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Classical Editor: Rob Barnett


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Russian Violin Concertos
Nikolai RAKOV (1908-1990)
Violin Concerto No. 1 (1944) [30:07]
Dmitri KABALEVSKY (1904-1987)
Violin Concerto in C major, Op. 48 (1948) [30:07]
Vissarion SHEBALIN (1902-1963)
Violin Concerto, Op. 21 (1940)
Andrew Hardy (violin)
Symphony Orchestra of Russia/Veronika Dudarova
rec. Moscow Film Studios, 1995. DDD
previously issued as Olympia OCD573
REGIS RRC1310 [79:52]
Experience Classicsonline

 

Here are three tunefully grateful Russian violin concertos from the 1940s.

The Rakovís undulating topography is sweetly intoned by Hardy who plays a Cremona Guadagnini of 1793. Itís a romantic work steeping lightly between the worlds of Glazunovís lissom concerto and something very close to Hollywood. Thereís a lush and lissom autumnal Andante after the 14 minute Allegro first movement. This is followed by a flashing blade of a finale which is pointedly thrust forward, turned, swung and parried by Hardy, Dudarova and her orchestra. Thereís a touch of Prokofuievís First Violin Concerto about this engaging movement.

Rakov was a pupil of Gliere. He became a leading member of the Moscow Conservatoire staff and taught Gennady Rozhdestvensky, Elena Firsova, Boris Tchaikovsky and Karen Khachaturian (the nephew of Aram). His works include three symphonies, two piano concertos and two violin concertos.

We are on more familiar soil with the Kabalevsky concerto which is in fact his only one for violin. It is one of a trilogy of concertos for Soviet Youth. The others are Cello Concerto No. 1 (1949) and the Third Piano Concerto (1953) which was premiered by the 14 year old Vladimir Ashkenazy. It is positive, fluent, exciting and registers its emotional message without evasion. Like the Rakov it has a dreamy central movement before diving into a playful Vivace giocoso with sparkling Cossack rhythms and considerable unsubtle brilliance.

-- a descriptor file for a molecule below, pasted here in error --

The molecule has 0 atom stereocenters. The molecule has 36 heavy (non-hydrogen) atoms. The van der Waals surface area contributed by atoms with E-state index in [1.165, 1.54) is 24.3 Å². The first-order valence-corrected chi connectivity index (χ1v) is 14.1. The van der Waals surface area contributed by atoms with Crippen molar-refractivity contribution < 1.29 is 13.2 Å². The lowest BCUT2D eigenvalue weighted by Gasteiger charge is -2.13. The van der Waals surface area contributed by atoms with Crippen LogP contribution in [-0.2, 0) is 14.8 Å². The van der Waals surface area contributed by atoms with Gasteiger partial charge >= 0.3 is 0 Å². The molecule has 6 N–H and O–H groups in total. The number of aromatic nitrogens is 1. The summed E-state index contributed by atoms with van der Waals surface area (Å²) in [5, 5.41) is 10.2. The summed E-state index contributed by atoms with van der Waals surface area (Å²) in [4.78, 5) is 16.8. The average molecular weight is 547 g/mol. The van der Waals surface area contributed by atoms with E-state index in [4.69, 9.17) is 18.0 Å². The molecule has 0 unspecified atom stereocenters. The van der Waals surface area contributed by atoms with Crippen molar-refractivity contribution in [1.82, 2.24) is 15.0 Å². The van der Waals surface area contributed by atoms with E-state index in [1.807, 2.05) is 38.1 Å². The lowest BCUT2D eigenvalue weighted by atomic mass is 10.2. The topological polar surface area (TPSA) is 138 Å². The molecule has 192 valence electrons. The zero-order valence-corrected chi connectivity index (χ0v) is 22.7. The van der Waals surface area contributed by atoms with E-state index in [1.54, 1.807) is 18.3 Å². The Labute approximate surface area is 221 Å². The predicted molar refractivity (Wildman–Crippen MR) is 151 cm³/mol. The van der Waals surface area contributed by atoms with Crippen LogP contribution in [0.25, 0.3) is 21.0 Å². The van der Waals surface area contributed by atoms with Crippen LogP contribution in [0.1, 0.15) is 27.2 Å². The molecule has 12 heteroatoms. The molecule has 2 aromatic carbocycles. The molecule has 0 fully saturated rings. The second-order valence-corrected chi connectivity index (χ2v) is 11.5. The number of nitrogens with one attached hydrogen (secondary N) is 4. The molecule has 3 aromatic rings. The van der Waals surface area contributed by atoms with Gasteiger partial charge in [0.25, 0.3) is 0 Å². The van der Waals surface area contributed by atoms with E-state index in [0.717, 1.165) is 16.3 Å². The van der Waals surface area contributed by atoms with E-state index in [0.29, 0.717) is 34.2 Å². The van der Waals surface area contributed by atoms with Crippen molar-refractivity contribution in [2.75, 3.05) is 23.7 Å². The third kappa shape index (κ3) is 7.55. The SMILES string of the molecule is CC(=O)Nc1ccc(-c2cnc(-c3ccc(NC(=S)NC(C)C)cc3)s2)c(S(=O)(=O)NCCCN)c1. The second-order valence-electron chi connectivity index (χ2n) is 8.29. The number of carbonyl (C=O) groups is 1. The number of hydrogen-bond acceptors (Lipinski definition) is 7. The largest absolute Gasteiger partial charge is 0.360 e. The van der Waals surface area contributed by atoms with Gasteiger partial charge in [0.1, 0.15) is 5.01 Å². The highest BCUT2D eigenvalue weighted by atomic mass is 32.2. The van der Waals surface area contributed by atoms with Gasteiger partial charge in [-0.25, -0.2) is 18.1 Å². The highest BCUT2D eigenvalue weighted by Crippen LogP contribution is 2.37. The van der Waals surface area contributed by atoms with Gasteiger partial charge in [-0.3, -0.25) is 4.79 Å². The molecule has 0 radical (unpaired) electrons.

Vissarion Shebalin was a pupil of Miaskovsky and became director of the Moscow Conservatory (1942-1948). His Violin Concerto is a more nuanced work than the other two. It deals in half-lights, tragedy, protest, brutality and fury. No wonder he attracted official criticism. He was far from being an ecstatic but he was evidently a free-thinker whose freed thoughts turned to gloom and found satisfaction in the expression of the ascent into sunlight. Towards the end of the first movement the music takes on a scorching redolence of Shostakovich. The middle movement is no dreamy pre-echo of the Rakov or Kabalevsky. Shebalin calls up a meditation on beauty in some lightless kingdom. After two such movements the composer turns a more optimistic page for the Rondo finale with what you might think of as a playful synthesis of the Glazunov and the Miaskovsky concertos.

Three fascinating works. The Rakov and Kabalevsky have more in common with each other than with the Shebalin. All of these works are ones you should really get to know if you enjoy the more famous concertos by Prokofiev and Miaskovsky. None of them are in the Shostakovich league though the Shebalin sometimes comes closest but itís not that close.

The recording has an ideal balance of detail and impact from both orchestra and soloist.

Good liner notes by Per Skans.

You might be interested in comparing this with another Soviet Violin Concerto collection on the new deleted Russian Revelation label.

Letís have more reissues like this please Regis. Meantime snap up this delectably lyrical and completely unhackneyed collection and wonder whether Hardy might return to record other rare Soviet concertos of the period 1930-60.
 

Rob Barnett
 


 


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